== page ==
Electric vehicle charging points are coming to Winslow and Princes Risborough thanks to Government funding.
The points at Winslow and Princes Risborough are among 20 across Buckinghamshire which go live tomorrow (Friday) after the council successfully bidded for funding of £35,288 for Low Emission Vehicles (OLEV).
The points, which are mounted on lampposts or bollards in six locations were installed following a six-month trial in Marlow earlier this year.
Winslow's charging point is in Burley Road and the one in Princes Risborough is on Southfield Road.
They have been supplied by Char.gy Ltd, a company launched in 2016 to provide residential electric vehicle charging for people without off-street parking.
Meanwhile, the county council will be working with Char.gy to pilot road-mounted induction charging points, which would not require connection cables.
Kerbside induction 'mats', flush with the road surface, will be installed at locations yet to be decided to test 'wireless' charging with specially adapted electric cars.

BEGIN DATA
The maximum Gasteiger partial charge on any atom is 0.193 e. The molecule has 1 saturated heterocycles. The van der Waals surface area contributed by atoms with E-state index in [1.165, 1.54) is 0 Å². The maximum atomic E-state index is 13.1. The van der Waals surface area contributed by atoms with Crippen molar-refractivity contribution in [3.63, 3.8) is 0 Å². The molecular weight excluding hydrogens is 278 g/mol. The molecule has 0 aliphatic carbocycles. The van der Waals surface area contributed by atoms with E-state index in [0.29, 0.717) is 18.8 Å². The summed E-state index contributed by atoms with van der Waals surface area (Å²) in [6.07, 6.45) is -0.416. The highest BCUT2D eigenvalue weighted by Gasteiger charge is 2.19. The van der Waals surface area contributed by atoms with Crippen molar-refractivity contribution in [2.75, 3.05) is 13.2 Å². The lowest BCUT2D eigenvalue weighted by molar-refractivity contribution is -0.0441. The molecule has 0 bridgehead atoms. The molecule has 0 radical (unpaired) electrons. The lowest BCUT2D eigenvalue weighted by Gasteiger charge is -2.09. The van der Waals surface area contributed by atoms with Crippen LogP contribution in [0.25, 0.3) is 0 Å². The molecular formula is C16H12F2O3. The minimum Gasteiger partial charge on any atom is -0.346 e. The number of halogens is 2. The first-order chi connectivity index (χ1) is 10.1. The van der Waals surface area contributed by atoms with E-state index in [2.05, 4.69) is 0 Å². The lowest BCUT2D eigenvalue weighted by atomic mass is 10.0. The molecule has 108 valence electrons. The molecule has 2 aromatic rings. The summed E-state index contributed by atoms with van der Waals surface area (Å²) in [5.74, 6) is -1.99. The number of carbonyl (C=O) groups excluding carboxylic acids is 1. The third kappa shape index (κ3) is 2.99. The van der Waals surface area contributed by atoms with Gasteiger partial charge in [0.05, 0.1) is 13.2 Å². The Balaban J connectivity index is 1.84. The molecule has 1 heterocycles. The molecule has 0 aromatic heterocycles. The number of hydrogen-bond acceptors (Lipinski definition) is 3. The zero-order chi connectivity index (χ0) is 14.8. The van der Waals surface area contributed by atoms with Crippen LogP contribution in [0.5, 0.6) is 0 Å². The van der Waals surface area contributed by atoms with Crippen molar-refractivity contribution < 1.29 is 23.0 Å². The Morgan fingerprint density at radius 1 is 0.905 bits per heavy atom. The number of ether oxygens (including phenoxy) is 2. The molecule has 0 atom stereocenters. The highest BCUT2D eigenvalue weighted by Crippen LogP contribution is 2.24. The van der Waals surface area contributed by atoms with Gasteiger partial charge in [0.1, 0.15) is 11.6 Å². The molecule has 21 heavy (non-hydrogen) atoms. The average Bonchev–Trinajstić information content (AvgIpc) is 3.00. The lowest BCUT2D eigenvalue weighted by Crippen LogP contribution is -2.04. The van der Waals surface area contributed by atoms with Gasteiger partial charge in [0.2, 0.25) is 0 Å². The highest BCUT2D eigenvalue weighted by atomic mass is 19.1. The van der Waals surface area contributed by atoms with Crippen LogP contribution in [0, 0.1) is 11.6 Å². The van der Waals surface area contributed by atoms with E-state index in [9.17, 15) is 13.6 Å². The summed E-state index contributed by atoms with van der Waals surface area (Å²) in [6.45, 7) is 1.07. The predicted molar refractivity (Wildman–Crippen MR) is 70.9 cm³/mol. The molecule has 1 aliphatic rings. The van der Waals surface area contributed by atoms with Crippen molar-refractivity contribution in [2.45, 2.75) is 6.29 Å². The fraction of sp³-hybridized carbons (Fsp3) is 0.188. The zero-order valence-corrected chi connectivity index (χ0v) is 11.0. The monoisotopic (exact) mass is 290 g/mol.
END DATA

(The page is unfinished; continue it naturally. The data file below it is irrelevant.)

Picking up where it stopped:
Bucks County Council's head of highways Mark Averill, said the pilot, at a very early stage, would run over two years and test not only the feasibility of road-mounted induction mats but also the special adaptation needed to allow electric cars to be charged using this cable-less method.
For now, the 20 pay-as-you-go charging points - also installed in neighbourhoods in Amersham, Chesham, High Wycombe and Marlow - will provide cable-fed top-ups at 33p per kilowatt-hour.
The addition of these charging points brings the total number of public points to 59 across the county.
Their locations will all appear on an online interactive map at www.zapmap.com
Mark Shaw, the county council's deputy leader and cabinet member for transport said Bucks needed to lead in making it easier for owners of electric cars to charge their vehicles on the street, particularly those with no access to a driveway or garage.
He said: “These innovative projects move us forward a huge step in encouraging electric car use in Bucks.
“We’re beginning to break the chicken and egg argument that says society can’t expect more electric car users until there are more charging points, and we can’t afford to provide more charging points until there are more electric cars on the road."
Installation of the charging points cost £47,050, which included £11,762 from the county’s capital programme fund.